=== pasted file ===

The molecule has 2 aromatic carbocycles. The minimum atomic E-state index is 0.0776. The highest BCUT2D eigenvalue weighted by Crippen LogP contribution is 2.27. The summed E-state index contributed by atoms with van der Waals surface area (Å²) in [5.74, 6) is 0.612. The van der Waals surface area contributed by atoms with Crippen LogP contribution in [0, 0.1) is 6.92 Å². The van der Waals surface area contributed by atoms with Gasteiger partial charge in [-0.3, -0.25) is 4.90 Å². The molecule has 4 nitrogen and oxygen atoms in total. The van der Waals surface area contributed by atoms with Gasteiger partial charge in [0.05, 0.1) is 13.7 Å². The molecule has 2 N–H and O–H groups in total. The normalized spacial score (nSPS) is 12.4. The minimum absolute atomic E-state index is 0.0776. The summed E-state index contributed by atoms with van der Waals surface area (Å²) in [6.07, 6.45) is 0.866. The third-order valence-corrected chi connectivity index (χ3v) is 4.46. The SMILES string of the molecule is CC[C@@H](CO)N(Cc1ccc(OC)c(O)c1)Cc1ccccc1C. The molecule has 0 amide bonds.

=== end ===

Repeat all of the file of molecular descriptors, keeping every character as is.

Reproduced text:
The molecule has 2 aromatic carbocycles. The minimum atomic E-state index is 0.0776. The highest BCUT2D eigenvalue weighted by Crippen LogP contribution is 2.27. The summed E-state index contributed by atoms with van der Waals surface area (Å²) in [5.74, 6) is 0.612. The van der Waals surface area contributed by atoms with Crippen LogP contribution in [0, 0.1) is 6.92 Å². The van der Waals surface area contributed by atoms with Gasteiger partial charge in [-0.3, -0.25) is 4.90 Å². The molecule has 4 nitrogen and oxygen atoms in total. The van der Waals surface area contributed by atoms with Gasteiger partial charge in [0.05, 0.1) is 13.7 Å². The molecule has 2 N–H and O–H groups in total. The normalized spacial score (nSPS) is 12.4. The minimum absolute atomic E-state index is 0.0776. The summed E-state index contributed by atoms with van der Waals surface area (Å²) in [6.07, 6.45) is 0.866. The third-order valence-corrected chi connectivity index (χ3v) is 4.46. The SMILES string of the molecule is CC[C@@H](CO)N(Cc1ccc(OC)c(O)c1)Cc1ccccc1C. The molecule has 0 amide bonds.